When smart people get important things really wrong

Technology is but one of the tools to potentially solve a problem:

What’s hard is synthesis – learning to use technology as part of well-designed sociotechnical solutions. These solutions sometimes require profound advances in technology. But they virtually always require people to build complex, multifunctional teams that work with and learn from the people the technology is supposed to benefit.

Source: The worst thing I read this year, and what it taught me… or Can we design sociotechnical systems that don’t suck? | … My heart’s in Accra

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Design for Time Well Spent

I’ve actually ended up doing quite a few on this list thanks to the limited storage and diminishing battery capacity on my iPhone 5s:

9 MINDFULNESS TIPS

How can we live more mindfully with technology today?

On iPhone:

  1. Create a Tools-Only Home Screen
    Limit your home screen to the top 4-6 tools you use frequently to get things done. Move all other apps off the first page and into folders.
  2. Open Other Apps by Typing
    Typing filters out unconscious choices while keeping conscious ones. Open apps by typing their name.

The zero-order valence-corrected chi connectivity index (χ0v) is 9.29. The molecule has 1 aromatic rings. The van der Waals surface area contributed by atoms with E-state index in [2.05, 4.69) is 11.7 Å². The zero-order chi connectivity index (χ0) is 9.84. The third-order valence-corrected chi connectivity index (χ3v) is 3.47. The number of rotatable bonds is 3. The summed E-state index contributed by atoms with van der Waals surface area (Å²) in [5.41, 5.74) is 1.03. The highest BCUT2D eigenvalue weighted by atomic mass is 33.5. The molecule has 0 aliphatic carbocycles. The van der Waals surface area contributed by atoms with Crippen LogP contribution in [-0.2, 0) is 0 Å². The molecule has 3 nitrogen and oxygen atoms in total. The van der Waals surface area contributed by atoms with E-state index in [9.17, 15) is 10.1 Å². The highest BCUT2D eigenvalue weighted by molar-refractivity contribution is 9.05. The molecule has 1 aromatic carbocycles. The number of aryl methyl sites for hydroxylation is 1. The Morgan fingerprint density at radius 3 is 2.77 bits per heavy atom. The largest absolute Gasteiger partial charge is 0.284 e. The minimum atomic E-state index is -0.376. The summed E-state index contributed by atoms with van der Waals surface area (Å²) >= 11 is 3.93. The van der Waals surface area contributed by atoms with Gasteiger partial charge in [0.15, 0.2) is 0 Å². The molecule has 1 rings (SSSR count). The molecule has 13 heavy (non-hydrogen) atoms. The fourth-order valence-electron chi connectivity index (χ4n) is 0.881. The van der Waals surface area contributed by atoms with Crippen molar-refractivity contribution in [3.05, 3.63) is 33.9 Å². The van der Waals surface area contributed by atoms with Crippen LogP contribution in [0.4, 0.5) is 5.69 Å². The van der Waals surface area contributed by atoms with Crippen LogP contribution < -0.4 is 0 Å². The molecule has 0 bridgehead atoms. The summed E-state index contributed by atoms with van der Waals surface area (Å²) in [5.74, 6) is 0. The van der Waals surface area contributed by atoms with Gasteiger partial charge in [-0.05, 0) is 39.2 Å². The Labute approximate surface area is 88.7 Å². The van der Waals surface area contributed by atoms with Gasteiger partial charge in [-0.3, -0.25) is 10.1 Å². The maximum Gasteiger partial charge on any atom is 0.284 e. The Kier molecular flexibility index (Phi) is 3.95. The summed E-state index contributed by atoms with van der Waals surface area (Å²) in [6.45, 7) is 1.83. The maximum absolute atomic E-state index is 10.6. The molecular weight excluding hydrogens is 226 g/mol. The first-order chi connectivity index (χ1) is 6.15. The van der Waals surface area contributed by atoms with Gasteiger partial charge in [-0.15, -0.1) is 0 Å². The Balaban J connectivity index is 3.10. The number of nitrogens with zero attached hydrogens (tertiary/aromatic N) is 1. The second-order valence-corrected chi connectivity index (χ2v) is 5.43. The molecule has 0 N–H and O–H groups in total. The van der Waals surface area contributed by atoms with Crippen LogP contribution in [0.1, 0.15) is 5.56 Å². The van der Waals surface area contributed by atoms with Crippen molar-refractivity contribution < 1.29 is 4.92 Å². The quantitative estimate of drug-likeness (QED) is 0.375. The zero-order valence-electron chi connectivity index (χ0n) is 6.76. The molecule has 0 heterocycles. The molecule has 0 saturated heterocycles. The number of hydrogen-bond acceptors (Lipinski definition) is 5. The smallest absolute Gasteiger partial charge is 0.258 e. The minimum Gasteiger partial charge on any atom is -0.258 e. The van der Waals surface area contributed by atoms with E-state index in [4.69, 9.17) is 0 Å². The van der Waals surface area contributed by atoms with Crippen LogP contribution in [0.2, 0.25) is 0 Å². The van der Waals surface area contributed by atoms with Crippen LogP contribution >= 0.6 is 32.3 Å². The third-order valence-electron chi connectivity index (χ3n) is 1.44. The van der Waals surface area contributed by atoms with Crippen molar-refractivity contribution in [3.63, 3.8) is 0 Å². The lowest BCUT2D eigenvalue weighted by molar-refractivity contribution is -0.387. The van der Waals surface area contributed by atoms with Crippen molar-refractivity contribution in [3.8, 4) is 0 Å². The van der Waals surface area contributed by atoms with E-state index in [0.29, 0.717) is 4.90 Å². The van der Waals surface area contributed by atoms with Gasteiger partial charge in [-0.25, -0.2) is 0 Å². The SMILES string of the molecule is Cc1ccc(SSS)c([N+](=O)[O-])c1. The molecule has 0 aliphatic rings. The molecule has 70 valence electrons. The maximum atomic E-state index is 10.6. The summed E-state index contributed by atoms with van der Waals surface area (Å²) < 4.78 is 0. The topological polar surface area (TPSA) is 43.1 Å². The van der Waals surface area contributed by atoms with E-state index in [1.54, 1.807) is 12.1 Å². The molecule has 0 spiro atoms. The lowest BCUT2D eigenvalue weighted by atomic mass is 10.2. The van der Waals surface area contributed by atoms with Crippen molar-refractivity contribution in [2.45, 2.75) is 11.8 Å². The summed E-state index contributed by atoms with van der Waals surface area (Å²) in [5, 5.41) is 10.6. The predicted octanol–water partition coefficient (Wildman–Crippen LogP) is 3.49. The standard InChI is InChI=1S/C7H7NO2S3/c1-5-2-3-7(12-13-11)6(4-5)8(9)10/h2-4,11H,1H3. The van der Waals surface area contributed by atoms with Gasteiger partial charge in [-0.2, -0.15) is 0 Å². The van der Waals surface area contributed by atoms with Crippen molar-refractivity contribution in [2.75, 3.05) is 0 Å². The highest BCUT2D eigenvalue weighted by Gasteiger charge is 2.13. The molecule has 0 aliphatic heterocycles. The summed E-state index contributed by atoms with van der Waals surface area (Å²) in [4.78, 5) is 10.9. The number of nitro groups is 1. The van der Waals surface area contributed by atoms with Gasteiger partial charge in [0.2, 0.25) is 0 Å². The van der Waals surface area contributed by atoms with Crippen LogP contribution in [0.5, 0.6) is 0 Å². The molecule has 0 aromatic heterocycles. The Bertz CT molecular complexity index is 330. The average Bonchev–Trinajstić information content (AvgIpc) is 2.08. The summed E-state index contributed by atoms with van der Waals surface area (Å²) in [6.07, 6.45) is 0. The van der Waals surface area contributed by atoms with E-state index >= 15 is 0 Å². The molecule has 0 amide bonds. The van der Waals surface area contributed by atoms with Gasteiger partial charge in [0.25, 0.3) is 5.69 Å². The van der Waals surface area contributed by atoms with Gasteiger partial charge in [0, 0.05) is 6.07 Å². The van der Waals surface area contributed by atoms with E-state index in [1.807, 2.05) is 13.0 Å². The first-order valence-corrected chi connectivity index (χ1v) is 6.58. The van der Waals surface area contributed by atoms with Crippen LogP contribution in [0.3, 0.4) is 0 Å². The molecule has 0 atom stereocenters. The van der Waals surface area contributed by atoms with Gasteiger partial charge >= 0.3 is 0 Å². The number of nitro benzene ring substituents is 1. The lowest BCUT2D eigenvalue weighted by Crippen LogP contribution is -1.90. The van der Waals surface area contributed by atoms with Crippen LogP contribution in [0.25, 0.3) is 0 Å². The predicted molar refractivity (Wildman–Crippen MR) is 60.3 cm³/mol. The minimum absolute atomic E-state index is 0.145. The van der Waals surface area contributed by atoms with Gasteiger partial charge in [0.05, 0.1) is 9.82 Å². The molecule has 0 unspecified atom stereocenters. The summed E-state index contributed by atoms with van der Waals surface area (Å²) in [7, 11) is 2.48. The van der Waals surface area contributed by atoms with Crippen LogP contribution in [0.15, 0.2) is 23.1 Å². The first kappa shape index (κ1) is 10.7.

3. Keep Only Two Pages of Apps
    With six pages of apps, we find ourselves swiping back and forth through them mindlessly. Keep to two pages, the first with tools and the other with folders.
  4. Turn Off Notifications, Except from People
    Only get notifications when people want your attention, not businesses or machines.
  5. Keep the M&M’s, but Hide the Wrappers
    Colorful icons are designed to trigger us to use apps unconsciously. Put these on the second or third page inside folders, and open them by typing instead.
  6. Stop Leaky Interactions
    Set your Alarm or Camera without unlocking your phone so you get kicked out automaticaly afterwards. Swipe up on the lock screen to quickly access.
  7. Reduce Phantom Buzzes with Custom Vibrations
    Create your own unambiguous vibration pattern to distinguish between when people need you vs. a machine. (Go to Settings > Notifications > Messages > Sounds > Vibration > Create New)
  8. Buy a Travel Alarm Clock and Charge Outside the Bedroom
    Waking up to check our phone sets our day off to a bad start. Get a separate alarm clock and leave your phone outside to charge.
  9. Know your Bottomless Bowls and Slot Machines
    Know which apps are bottomless bowls (trapdoors) and slot machines (constant checking) for you. Move them off the first page of apps.

Source: Design for Time Well Spent

Typography for enhanced safety

These are particularly interesting:

NASA’s List of Design Recommendations

  1. Sans-serif fonts are usually more legible than fonts with serifs.